The Florida Amendment Series: Amendment 13
Bottom Line: This is the twelfth in a twelve-part series covering Florida’s proposed constitutional amendments. Amendments can be confusing enough to understand but could also further the confusion. While there were originally thirteen amendments scheduled for November’s ballot, a court ruling knocked the 8th off of the ballot. For that reason, you’ll see amendments 1 through 7 and 9 through 13. Each proposed amendment requires a minimum of 60% support to pass. Here’s how it will appear on the ballot:
BALLOT TITLE: Ends Dog Racing
BALLOT SUMMARY: Phases out commercial dog racing in connection with wagering by 2020. Other gaming activities are not affected.
What changes if it passes:
No additional licenses to operate commercial dog racing operations would be made available after December 31st, 2018.
After December 31st, 2020 commercial dog racing would be prohibited by all operators.
Thoughts: This is one is pretty clear. You’re either for the prohibition of dog racing in Florida or you’re not. Out of all of the amendments this cycle, I’ve had more people reach out to me on this one than any of the others. The lobby to pass this ban is extensive. I even had interest groups from outside of our state reach out to me in an effort to lobby me. To be clear, no one and certainly no outside interest group has or will influence me in making a recommendation on any voting decision. Florida is one of only six remaining states that allow dog racing. The trend has long been in to end the practice in the US.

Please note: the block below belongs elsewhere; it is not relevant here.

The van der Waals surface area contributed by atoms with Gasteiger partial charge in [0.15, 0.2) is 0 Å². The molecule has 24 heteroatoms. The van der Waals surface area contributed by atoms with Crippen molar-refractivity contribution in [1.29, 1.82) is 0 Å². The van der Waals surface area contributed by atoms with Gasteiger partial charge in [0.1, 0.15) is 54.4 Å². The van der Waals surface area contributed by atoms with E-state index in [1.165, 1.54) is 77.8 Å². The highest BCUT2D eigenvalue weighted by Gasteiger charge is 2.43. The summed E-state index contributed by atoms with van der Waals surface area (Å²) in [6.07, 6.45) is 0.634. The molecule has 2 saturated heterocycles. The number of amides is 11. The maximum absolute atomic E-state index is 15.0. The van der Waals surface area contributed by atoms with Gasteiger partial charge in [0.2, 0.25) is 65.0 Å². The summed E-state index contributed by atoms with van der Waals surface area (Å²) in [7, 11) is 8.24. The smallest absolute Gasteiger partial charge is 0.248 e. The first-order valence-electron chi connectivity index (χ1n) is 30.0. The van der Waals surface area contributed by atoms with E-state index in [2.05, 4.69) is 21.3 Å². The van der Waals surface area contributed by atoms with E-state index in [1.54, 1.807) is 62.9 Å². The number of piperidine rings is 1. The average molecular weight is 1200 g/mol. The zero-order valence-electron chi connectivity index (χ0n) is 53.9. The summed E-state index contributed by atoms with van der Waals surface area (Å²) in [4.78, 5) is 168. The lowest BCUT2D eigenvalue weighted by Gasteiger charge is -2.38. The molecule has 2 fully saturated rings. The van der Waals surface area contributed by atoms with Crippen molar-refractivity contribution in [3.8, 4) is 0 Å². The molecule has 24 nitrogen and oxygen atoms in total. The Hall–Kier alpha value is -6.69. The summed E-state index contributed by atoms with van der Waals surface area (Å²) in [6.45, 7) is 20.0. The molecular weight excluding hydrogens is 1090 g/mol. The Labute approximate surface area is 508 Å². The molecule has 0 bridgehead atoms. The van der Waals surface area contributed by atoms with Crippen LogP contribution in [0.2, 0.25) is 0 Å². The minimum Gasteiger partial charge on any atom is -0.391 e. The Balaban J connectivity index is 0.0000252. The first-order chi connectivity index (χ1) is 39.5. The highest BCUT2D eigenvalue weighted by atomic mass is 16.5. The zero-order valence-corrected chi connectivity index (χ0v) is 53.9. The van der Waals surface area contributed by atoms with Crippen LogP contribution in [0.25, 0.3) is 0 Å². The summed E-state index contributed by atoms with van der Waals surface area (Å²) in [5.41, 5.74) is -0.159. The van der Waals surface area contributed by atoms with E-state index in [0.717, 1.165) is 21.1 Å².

It’s easy for those who’re animal lovers to push for the eradication of these businesses. But then again what about those businesses? What about the thousands of people who work in the industry directly related to racing? It’s easy for the rest of us to vote them out of their jobs, businesses, and careers. I don’t take that lightly either.
Here’s the thing. The truth about the dog racing in Florida is that it’s become more of a front for other forms of gambling due to Florida’s odd existing laws pertaining to gaming. Under current law, these types of establishments are the only ones that can operate card games and slots for stakes in Florida outside of casinos on Indian reservations. The truth is that for many years the overwhelming majority of the business for the industry has come from those games, not the dog racing.
I support the legalization of gaming in Florida, that would enable these establishments to fully transition their businesses into non-animal gaming. I support the passage of Amendment 13 to end the unnecessary dog racing that’s essentially a front to comply with existing law.
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